Jeff Bump of Mill's End played there often in what he calls "the Mill Avenue heyday" with Phineas Gage, a band that also featured Mill's End drummer Mike Eckert.
"There was Long Wong's, Edsel's Attic, Hollywood Alley, and Minder Binders was definitely in that circuit," he says.
"All the popular bands played there. The Zubias. Dead Hot. It was one of the places you wanted to be. A great crowd, very friendly, classic kind of college crowd. People hung out there for happy hour drinks then went upstairs to watch the bands."
Having music upstairs made it more of a unique experience.
"It was almost like an attic," Bump recalls. "And it had a lot of narrow hallways. It almost felt like wandering around somebody's house."
'It was like Sanford and Son in there'
Not everyone who played at Minder Binders was enamored with the place.
Patrick Scott was in a band called Spinning Jenny at the time.
"The place was literally run like their decor — haphazard and random," he says.
"It was like Sanford and Son in there. Stuff everywhere, bolted all over the place. There might be part of a red wagon, a tricycle wheel, a construction sign and then a doll. But it worked for a while."
Spinning Jenny took the gig because at that point they'd have taken any gig.
"It was odd," Scott recalls. "It was off the beaten path. You had to promote the shows much harder to get people to come there as opposed to Long Wong's or Hollywood Alley."
Outdoor shows on the volleyball courts
James Coleman did sound for a lot of outdoor shows at Minder Binders in the early '90s.
"I did Blossoms out there," he recalls. "I did the Feedbags there a bunch. Dead Hot Workshop. All the local bands that were selling tickets at the time were playing there. We did some national acts. I don't remember who they were."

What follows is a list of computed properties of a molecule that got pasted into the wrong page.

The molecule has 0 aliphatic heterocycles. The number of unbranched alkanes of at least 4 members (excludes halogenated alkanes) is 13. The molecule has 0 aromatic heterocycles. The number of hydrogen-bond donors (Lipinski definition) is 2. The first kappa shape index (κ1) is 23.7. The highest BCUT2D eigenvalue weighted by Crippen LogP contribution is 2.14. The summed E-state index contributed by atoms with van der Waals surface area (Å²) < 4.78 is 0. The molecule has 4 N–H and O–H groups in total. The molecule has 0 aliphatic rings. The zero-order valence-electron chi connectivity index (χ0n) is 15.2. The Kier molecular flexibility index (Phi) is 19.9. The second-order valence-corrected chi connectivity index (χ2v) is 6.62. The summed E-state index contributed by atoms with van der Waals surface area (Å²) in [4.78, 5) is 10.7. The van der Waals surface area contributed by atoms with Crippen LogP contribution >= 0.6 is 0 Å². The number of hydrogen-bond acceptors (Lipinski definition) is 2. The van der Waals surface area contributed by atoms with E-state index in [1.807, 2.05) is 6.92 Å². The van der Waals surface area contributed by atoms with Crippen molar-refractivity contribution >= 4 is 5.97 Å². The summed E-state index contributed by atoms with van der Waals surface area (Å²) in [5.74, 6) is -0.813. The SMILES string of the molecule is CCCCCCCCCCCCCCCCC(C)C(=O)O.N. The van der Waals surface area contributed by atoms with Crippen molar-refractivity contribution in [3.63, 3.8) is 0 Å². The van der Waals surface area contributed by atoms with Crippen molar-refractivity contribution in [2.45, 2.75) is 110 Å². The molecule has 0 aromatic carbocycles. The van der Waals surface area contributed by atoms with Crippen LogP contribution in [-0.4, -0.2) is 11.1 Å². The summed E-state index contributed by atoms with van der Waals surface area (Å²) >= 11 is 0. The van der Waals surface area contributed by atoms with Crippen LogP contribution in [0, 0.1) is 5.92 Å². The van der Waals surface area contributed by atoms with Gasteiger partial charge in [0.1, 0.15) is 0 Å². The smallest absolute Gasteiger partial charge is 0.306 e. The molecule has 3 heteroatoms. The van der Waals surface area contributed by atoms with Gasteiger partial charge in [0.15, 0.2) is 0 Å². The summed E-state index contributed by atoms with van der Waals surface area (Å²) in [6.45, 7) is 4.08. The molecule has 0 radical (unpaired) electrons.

Hole played a show on the volleyball court with Veruca Salt opening on the 1994 "Live Through This" tour. The following year, Nick Lowe came through.
When Minder Binders started doing outdoor shows, they brought in a stage and set up in the sand on the volleyball court, Coleman says. Eventually, the owners bought a stage and set it up against the south wall in the backyard.
"It was a tiny stage," Coleman says. "It was fairly wide, but super shallow. It was weird. But tons of fun. The place was really popular with college kids for the burgers and the draft beer.
"So we'd get a lot of people that would go for that and come hang out in back. You could drink beer super cheap. And the burgers were greasy as hell, which is what a good burger is supposed to be, I guess."
As for the interior?
"It was a massive collection of weird junk," Coleman says.
"You've seen bars like that before but this one was a little more bizarre than average. There was an old sleigh from a movie set just hanging from the ceiling. Big masks and weird heads from some circus thing that the paint's all chipped off. It was cool."
'The hardest load-in ever'
One of Tempe's most successful bands in recent memory, the Black Moods, played some gigs at Minder Binders in the early 2000s.
"I remember hauling our gear up those steps, man," singer-guitarist Josh Kennedy, who sums up the decor as "the college club version of Applebee's," says with a laugh.
"And nobody gave a (expletive). It was the hardest load-in ever. Then you get up there and nobody cares. Looking back now, it's like, 'Why did we do that?' But at that point, we would've played anyplace that said, 'Hey, you can set up over there in the corner.'"
They always had a good time hanging out there, though, which happened fairly often with Kennedy working just around the corner at Gin Blossoms studio.
"I remember it being fun as hell," he says. "But more fun when you weren't hauling gear up those steps."
'It's one of those iconic places'
Minder Binders ended its initial run in 2005, by which point it was something of a local institution cherished for its cheap drinks and burgers, sand volleyball courts, live music and, of course, the visually cacophonous allure awaiting patrons as they passed the bright red water wagon in the parking lot.
That wagon has a new home now — the lobby of the Tempe History Museum.
"There are certain places in Tempe that are just iconic for people who lived here, went to school here, places like Monti's La Casa Vieja or Long Wong's on Mill Avenue," Roffler says.